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21 May, 2009 10:01

The ‘resurrection’ of Ghengis Khan

Persona non grata in Communist times, medieval leader Ghengis Khan has made a comeback adorning posters, bottles, and even the local currency in Mongolia.

Hundreds of people flock to the main square of the Mongolian capital to celebrate university graduation day. Attracting them the most is the statue of the great medieval warrior Ghengis Khan.

Even today he remains a prominent figure in the social life of the country. The fact that he lived around eight hundred years ago does not seem to matter.

“Ghengis Khan is the father of our nation. He's our main pride. And it's important for us to share our achievements with him,” said one of the graduates.

“My grandson has graduated today, and our whole family came to capture this grand moment with the great spiritual and state leader,” said one grandmother.

Born in the 12th century, Ghengis Khan created and ruled the largest empire in history. Uniting all Mongolian tribes, he went on to brutally conquer Asia and much of Europe. His empire encompassed half of the known world.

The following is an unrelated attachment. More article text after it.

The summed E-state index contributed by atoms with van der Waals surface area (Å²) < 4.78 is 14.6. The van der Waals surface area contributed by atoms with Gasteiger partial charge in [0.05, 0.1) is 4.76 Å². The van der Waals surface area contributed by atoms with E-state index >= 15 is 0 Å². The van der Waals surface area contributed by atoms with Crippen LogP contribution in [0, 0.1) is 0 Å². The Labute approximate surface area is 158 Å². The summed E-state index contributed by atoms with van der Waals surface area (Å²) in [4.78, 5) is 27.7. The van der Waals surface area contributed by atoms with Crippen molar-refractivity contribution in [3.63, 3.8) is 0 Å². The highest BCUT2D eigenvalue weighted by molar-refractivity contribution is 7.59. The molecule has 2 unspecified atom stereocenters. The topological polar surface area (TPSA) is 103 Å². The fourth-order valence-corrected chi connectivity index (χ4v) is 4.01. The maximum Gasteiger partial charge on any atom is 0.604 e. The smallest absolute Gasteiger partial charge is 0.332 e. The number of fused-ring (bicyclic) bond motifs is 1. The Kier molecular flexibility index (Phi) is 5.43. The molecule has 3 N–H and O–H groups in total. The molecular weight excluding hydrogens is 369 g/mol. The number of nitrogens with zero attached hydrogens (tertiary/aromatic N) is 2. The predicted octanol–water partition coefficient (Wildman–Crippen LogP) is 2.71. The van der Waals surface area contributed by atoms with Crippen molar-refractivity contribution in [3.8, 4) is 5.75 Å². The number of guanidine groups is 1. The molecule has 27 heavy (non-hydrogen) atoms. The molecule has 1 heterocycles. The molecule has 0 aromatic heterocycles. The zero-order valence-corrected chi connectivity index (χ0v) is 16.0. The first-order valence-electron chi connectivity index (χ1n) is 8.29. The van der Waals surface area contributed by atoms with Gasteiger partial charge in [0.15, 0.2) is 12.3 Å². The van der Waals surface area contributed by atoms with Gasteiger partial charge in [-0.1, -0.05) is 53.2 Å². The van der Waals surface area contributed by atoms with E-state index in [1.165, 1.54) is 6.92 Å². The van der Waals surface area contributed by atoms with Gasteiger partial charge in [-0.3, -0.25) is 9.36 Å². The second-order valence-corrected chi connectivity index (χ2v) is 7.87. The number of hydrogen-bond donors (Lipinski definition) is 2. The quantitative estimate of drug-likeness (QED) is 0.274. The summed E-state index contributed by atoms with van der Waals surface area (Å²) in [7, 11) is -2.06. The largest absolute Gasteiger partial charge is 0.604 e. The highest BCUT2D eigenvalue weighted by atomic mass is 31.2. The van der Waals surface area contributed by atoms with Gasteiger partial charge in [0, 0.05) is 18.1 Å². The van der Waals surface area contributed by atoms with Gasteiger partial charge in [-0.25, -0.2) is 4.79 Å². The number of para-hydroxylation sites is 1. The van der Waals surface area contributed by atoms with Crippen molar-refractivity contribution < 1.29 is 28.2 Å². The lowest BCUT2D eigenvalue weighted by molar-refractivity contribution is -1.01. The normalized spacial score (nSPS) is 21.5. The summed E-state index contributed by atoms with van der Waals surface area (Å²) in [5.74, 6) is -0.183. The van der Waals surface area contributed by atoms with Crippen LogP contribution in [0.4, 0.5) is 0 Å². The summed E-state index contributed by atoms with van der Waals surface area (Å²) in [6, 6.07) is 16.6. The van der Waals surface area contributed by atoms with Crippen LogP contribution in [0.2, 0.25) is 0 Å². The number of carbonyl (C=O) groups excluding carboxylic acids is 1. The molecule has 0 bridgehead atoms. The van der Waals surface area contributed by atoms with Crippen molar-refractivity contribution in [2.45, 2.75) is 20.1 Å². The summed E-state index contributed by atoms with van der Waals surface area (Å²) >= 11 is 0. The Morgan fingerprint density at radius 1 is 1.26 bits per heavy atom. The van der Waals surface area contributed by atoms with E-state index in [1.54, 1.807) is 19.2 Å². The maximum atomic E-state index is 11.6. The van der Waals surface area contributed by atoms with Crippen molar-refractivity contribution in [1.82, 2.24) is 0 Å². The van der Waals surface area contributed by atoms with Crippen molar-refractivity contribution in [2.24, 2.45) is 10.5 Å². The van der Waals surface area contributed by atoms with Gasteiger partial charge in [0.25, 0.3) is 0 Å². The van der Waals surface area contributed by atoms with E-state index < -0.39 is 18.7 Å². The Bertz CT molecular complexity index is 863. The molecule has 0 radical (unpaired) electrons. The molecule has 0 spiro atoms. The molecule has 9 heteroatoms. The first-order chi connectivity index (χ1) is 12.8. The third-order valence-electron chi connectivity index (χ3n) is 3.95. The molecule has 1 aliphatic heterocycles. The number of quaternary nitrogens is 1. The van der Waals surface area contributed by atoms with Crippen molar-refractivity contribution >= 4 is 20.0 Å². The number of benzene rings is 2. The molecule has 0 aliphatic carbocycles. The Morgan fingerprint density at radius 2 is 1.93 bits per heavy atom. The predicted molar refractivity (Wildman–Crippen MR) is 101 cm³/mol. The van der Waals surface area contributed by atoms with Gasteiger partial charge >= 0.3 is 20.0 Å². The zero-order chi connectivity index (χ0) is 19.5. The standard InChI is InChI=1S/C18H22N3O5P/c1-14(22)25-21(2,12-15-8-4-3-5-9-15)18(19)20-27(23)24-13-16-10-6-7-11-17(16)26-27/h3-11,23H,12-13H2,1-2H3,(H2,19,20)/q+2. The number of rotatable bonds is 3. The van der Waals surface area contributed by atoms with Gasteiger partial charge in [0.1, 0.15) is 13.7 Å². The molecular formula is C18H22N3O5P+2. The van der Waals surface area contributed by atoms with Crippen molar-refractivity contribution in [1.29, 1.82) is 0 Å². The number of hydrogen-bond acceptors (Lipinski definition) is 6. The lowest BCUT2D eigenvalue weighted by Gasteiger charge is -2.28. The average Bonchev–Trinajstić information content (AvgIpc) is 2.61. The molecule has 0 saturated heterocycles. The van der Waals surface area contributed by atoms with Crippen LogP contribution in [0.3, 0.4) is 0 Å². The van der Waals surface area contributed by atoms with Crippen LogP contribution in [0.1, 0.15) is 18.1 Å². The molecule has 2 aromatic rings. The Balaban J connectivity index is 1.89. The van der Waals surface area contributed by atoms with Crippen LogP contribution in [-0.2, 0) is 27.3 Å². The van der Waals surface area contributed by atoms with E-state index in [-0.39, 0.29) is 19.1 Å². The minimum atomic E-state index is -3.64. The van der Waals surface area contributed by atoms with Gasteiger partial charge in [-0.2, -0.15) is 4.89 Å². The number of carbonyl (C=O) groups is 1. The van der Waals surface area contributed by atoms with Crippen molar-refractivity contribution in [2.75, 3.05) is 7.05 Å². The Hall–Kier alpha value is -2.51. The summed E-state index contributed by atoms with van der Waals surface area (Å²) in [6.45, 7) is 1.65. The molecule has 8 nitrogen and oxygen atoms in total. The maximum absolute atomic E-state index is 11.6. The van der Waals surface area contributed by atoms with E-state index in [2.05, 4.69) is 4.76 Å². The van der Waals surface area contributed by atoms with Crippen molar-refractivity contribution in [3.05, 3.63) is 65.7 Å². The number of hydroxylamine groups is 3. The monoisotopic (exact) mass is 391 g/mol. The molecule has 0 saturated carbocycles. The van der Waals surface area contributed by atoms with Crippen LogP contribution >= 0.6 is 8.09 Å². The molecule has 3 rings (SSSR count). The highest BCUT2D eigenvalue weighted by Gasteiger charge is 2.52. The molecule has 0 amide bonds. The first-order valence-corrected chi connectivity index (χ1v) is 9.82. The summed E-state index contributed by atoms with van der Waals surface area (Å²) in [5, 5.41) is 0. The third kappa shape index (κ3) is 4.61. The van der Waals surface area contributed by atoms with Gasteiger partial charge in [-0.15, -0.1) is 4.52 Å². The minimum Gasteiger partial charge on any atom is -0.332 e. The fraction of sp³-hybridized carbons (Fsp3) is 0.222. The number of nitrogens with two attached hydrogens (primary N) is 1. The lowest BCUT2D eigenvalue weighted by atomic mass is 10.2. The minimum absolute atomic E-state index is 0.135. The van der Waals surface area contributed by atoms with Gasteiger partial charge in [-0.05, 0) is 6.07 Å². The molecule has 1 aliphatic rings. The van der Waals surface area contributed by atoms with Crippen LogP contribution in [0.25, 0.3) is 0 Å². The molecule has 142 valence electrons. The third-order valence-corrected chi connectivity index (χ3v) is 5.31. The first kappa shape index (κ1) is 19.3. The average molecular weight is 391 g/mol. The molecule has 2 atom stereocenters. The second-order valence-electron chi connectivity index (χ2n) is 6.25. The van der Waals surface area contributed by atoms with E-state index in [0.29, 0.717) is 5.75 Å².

Around the globe his name became a byword for barbarism.

But in his homeland monuments are erected – like a 40 meter statue outside the capital Ulan Bator.

Many have tried to unravel the mystery of the Great Mongol Ruler and warrior. Mongolians themselves believe that it was his rough early years in the country's plains that gave Ghengis Khan the strength and character to create the largest empire of those times.

Under Communist rule, the mere mention of his name was outlawed. Now, after almost 20 years of democracy, there is no escaping him.

Hotels and night clubs now bear the Great Khan's name. Peering from labels of energy drink, beer, and vodka bottles is a familiar face – now more benign than bloodthirsty.

Mongolia's most famous son may be long dead but he can still be put to good commercial use.

“It is very important that the name of the Great Khan is being revived. But it should be used as a brand only for the best products available,” said Perev Davaanyam, Head of Chindges Khaan Academy.

After socialism faded, Mongolia was searching for its national identity.

Genghis Khan fitted the bill. He's now become a historical figure capable of resurrecting a sense of greatness that keeps a nation with a fragile economy and infrastructure united.